When asked what audiences can expect at a show by Northampton band And The Kids, singer and guitarist Hannah Mohan replies with tongue planted firmly in cheek.
“They can expect to see moderately attractive people playing moderately attractive music,” she says.
But the truth is anything but moderate. Officially performing under the And The Kids banner since April, the local quartet currently features Mohan, Paul Gelineau (guitar, vocals), Luke Averill (upright bass, electric bass, vocals) and Rebecca Lasaponaro (drums, percussion and vocals). A fifth member from Ottawa, Megan Miller (percussion), is slated to join in the coming months. And the group is also planning to record its first demo soon.
As for how the collection of friends decided to join forces and make music, well, that involves pirates.
“Our formation was inevitable, because we all have the same group of friends and we all play instruments that make up a rock band,” Mohan says. “We have a group of friends that we trust as family. One of our friends, Catrin Lloyd-Bollard, sort of took the role as ‘Mama,’ and in return we became ‘The Kids.’ We used to call ourselves And The Kids And The Pirates because there was a magical summer where we lived on a pirate island and we called our group of friends ‘The Pirates.’ Unfortunately, that band name was too convoluted.”
Not so convoluted is the band’s take on indie folk and rock. Songs such as “Worried Looks,” “Sun Don’t Shine” and “Geology” brim over with unique melodies and choruses that beg for sing-alongs. Perhaps most endearing of all are the lyrics, which, despite And The Kids’ members youth, seem timeless.
Mohan says, “Somebody lays down something on their instrument, and then we all just wing it on each of our own instruments. The lyrics are given to me from my imaginary penguin friend.”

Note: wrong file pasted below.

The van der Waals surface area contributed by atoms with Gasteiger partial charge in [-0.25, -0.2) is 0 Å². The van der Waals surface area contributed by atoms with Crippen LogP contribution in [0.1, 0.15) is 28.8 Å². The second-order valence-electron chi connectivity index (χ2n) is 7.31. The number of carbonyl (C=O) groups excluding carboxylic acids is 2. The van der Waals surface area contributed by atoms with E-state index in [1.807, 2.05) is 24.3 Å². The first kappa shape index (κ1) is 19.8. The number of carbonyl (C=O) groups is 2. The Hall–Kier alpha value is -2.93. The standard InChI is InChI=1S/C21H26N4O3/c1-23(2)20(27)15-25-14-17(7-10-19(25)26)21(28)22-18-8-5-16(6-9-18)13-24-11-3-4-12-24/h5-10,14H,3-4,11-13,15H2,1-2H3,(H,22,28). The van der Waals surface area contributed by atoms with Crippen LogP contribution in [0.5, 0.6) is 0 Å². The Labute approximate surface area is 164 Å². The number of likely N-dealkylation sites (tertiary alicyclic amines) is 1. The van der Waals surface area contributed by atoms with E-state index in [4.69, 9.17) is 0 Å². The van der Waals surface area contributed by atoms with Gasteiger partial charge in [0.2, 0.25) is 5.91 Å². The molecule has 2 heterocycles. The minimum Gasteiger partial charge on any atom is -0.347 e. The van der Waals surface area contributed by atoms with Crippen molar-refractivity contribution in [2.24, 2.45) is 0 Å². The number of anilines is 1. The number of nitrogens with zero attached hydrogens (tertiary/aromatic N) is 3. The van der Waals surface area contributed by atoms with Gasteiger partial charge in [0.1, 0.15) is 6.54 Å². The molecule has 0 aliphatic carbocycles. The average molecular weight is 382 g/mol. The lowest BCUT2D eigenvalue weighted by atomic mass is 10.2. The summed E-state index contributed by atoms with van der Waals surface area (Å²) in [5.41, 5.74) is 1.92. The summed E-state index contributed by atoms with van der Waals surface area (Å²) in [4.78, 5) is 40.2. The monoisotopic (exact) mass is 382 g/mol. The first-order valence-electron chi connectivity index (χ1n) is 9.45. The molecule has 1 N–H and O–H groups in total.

Mohan and Lasponaro spent time as interns at the Institute for the Musical Arts in Goshen, where they both still work. Founded by Ann Hackler and June Millington (former member of Fanny), the IMA is a nonprofit whose mission is to support females’ pursuit of careers in music.
Augmented by Gelineau’s experience gleaned from playing in a series of groups (including The Coyote Choir) over the last decade as well as Averill’s time as a freelance musician for hire, the group seems ready to move ahead. But first Mohan hopes to find official And The Kids headquarters.
“We have a studio in Holyoke, but we are currently looking for a band house,” she says. “We are [also] going on tour next year with a band called Silent Spring, from Montreal. Our music has been evolving steadily and we feel like we are at a great place with it now.”
And the Kids open for Girl in a Coma July 19, 10 p.m., $10-13, Iron Horse Music Hall, 20 Center St., Northampton, (413) 586-8686, http://www.iheg.com.
For more information on And The Kids, visit http://www.facebook.com/pages/And-The-Kids/192156720826532.